von Czettritz: Our trade fairs - from AGRITECHNICA to EuroTier to the many events that DLG runs outside Germany - are characterised by a firework of information and innovations compressed into just a few days. Thanks to new digital tools, such as those we have already developed and will continue to expand, we can deepen the content of the trade fair before and after the event, supplement it with new services and thus considerably increase the added value for visitors and users. I am sure that in this way we will also be able to reach many professionals who cannot make it to our trade fairs for scheduling reasons.
As we all know, the digital world offers a multitude of attractive information and networking opportunities. However, we have also learned in the past two years that presence in front of the screen cannot replace face-to-face meetings. Personally, I find inspiration and impulses to create something new in direct conversation with people. This is especially true for me at trade fairs, in view of the numerous chance meetings that occur on the exhibition grounds and in the trade fair halls. That is why I am firmly convinced: live events will continue to bring people and innovations together.
Together with the exhibitors, we will therefore continue to create marketplaces that offer solutions for the challenges of the agriculture and food industry, stimulate discussions and put innovations in the spotlight. Trade fairs are - as our visitors confirm time and again - the best showcases for innovations. They are "places to be", where you can unexpectedly come across new technical solutions that can help you to advance, both entrepreneurially and personally. These are the moments we want to create impulses for the important topics in the agriculture and food industry.
Our maxim for the future is: knowledge must be communicated in a practical, comprehensible way and be suitable for the respective target group. Making this happen digitally, smartly and easily accessible is an exciting and at the same time ambitious task that I would like to take on.
According to the plans of the EU Commission, the use of plant protection products is to be reduced by 50 percent. Can this development still be stopped and what contribution can DLG make to this?
Hövelmann: Such rigid percentage figures always seem somewhat helpless and lack creativity. Good incentive systems that support the desired goal would be much better. But the politicians have now made up their minds. In practice, it is now a question of how to adequately protect stocks and safeguard harvests with scarce resources. The agricultural machinery industry, together with research and practice, has done a whole concept here. Efficiencies and application accuracy have been impressively improved and there are still many good things in the pipeline for the next two to three years. DLG is a driver of these innovation processes. We take a critical look at the approaches and, with the enormous wealth of experience of our experts, our network, we provide important impulses for the further development of these techniques and processes. And we make this highly visible at our specialist events and exhibitions and with our digital and analogue information. So we are directly involved in the optimisation and dissemination of process improvements.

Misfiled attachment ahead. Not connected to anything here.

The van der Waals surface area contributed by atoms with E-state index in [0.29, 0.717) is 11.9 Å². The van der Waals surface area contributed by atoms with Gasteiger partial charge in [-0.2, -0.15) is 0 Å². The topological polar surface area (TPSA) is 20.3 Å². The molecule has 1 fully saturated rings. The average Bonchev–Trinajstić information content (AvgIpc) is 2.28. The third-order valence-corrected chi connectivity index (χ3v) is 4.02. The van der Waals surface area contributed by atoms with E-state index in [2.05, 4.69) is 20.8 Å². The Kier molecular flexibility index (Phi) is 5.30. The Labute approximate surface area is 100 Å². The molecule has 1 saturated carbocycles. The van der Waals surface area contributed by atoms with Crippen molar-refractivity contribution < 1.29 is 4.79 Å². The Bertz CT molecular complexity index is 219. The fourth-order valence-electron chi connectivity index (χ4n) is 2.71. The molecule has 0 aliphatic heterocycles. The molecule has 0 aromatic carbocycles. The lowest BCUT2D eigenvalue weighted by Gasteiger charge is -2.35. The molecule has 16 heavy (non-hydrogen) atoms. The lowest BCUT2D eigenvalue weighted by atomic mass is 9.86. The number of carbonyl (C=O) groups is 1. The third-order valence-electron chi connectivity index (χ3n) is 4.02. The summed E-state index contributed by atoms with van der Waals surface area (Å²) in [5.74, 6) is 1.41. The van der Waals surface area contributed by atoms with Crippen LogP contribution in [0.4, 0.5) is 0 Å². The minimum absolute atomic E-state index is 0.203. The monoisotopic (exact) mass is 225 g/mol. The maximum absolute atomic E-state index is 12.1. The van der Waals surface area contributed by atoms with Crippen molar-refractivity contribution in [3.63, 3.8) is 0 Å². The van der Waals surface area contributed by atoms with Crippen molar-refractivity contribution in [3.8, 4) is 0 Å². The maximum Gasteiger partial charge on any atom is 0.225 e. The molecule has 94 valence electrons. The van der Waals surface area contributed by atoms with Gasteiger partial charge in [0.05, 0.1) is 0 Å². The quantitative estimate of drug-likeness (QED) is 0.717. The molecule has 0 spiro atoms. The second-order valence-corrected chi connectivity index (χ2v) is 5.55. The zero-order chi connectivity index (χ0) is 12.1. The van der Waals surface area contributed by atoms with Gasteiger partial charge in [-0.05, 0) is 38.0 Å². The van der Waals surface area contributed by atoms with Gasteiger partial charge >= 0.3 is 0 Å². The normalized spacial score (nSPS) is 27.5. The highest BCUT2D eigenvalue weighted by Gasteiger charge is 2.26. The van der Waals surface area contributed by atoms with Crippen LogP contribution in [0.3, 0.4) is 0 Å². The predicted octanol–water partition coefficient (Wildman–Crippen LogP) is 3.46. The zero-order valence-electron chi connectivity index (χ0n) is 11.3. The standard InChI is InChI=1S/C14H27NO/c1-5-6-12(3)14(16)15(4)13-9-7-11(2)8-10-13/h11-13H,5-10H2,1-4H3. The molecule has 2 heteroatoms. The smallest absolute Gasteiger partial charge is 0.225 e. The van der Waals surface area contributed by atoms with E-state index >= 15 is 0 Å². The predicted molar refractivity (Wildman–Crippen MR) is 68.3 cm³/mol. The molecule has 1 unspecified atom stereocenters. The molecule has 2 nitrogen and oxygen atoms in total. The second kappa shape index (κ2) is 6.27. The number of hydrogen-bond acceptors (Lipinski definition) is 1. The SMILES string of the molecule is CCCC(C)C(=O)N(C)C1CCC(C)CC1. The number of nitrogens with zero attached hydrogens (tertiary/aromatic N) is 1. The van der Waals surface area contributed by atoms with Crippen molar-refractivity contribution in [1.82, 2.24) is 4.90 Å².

In its two test centres for agricultural technology and food, the DLG certifies thousands of products every year - from agricultural machinery and tractors to farm inputs and foodstuffs. Where do you see the challenges here in the future?
von Czettritz: With quality programmes along the entire value chain, the DLG promotes a sustainable and future-oriented agriculture and food industry and its social acceptance. The focus is on current focus topics such as sustainability and animal welfare, which benefit equally from technological innovations, new processes and methods.
In our testing work, we dedicate ourselves to these topics in order to create added value for agricultural technology companies, food producers, the trade as well as farmers and consumers.
In 2017, the DLG caused a sensation with its ten theses on the further development of agriculture until 2030. The basis at the time was an honest assessment of the current situation and the ability to be self-critical. What has become of it?
Hövelmann: The paper was a strong entry into the social and political arena for the DLG. Basically, the statements we developed were not so fundamentally new and spectacular. Within agriculture, they were largely well received, and of course there was criticism. But that is the purpose of publications: the findings are put up for discussion in order to gain further insights. That's how discourse works.
The theses have attracted a lot of attention in the Berlin environment. The self-critical reflection of one of the central organisations of agriculture alone was electrifying for non-agricultural perception. The work was then continued in the above-mentioned commissions and has also had a strong impact on the work in our professional networks.
Efficiency, productivity, sustainability, animal welfare, production alternatives - these are not just slogans, but labels under which the practitioners, advisors and scientists in our committees develop concrete and implementable innovations.